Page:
molting cardinal - northern cardinal bird

Bald Cardinals

bald cardinal at feeder

What is Wrong With That Cardinal?

They’re baaaack!  I am talking about those very ugly bald Cardinals coming in to my backyard bird feeder and in my tree.  You may have seen one or two bald Cardinals yourself or even a bald Blue Jay.  And it is not as pretty a sight to see as compared to the brilliant red on the Cardinal or the vibrant blue on the Blue Jay.  I see this happen every year about this time sometimes in my yard sometimes over at the nearby park where I walk.  It just tells me that summer and breeding season for these birds is coming to an end.

Of course there are some people being unaware of the real reason, who think that these poor bald birds are sick and/or dying.  They are wrong though because bald Cardinals and bald Blue Jays are pretty common to see this time of year and it has to do with molting.


What is Molting?

Molting is the natural shedding of feathers in order to produce new ones.   A feather is  pretty much like your fingernails and your hair, both are made up of the protein keratin.   When you damage your hair or nails they generally get replaced by new growth.  It is just the same with bird feathers.  When a bird damages one of its feathers,  or its feathers become warn, they have to be replaced, so molting is a result.

This process usually happens over time with the bird losing its feathers a few at a time.  Yet some, like the Cardinal and Blue Jay, may lose an entire set of feathers such as on the head at once.

Most birds will lose its wing feathers one at a time from each wing and new feathers will replace them before another feather is lost.  The tail feathers are lost a few at a time as well which enables the birds to fly during the process.  The birds are also losing feathers on their bodies at the same time and can make the bird look pretty weird and ugly.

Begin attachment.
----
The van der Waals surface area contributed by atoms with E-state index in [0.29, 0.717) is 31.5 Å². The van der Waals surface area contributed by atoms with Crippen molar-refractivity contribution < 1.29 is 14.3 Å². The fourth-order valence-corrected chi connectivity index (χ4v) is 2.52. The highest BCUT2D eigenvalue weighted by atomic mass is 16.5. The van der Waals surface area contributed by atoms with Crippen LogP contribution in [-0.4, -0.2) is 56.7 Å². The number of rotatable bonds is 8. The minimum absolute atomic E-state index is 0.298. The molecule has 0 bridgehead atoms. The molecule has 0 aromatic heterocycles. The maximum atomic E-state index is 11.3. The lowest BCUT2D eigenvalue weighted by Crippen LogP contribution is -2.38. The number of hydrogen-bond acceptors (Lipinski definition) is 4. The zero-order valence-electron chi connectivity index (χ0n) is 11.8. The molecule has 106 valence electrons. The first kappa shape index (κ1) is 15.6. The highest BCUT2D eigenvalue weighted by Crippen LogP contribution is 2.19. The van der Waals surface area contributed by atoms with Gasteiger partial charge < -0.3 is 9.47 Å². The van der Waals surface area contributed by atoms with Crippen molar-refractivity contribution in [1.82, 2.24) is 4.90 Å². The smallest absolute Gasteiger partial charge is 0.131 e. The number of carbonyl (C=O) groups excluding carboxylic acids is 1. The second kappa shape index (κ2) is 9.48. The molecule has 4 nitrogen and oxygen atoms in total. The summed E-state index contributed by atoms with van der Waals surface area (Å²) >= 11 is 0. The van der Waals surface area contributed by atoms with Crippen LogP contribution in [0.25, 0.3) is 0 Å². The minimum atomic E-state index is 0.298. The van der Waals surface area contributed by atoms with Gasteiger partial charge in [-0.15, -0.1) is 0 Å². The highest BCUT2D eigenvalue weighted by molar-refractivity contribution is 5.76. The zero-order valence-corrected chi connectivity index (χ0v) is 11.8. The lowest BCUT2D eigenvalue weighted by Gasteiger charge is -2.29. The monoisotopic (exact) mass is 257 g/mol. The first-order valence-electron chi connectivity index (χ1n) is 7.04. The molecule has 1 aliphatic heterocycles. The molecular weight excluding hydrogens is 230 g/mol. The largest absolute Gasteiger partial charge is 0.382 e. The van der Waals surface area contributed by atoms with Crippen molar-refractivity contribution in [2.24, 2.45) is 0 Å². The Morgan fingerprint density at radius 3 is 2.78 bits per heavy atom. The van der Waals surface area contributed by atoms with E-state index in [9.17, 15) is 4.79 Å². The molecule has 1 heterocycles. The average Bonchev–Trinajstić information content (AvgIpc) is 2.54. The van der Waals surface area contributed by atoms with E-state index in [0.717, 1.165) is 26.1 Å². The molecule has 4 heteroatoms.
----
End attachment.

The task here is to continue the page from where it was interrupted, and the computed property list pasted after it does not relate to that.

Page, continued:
Molting varies by the species of the bird too.  Some like the chickadee will do an entire  molt just one time in a year while say a tanager will do one complete molt after nesting time then a partial molt right before breeding again.  This partial molt on the male (the female also has a partial molt) gives the bird its bright feathers that help attract the female.


American goldfinchWhen Do Birds Molt?

Molting has to do with hormonal changes in the birds which is brought on by the different seasons.  When birds molt in the Fall their regrowth will be in their non-breeding plumage which makes them more dull looking.  Take for example male Goldfinches.  I have noticed that they are starting to turn that pale yellow or grayish color again.  That is a sign that they are molting and getting into their winter plumage.  They do not need the bright colors at this time when they are not trying to attract females.   Then in the Spring once they have molted some of their feathers again, they will have that bright yellow appearance again.  Time to breed!

NOTE:  If  a bird loses an entire feather then it will begin to grow immediately, it won’t wait until the bird molts.


How Long Do Birds Molt?

The molting process can take up to six weeks with some species of birds.  During this time birds do not have as much energy.   In fact, you will probably notice that the birds become less active during this time and may not be seen as much as they conserve energy while their feathers are being replaced.  However, they will feed more to compensate for this loss of energy.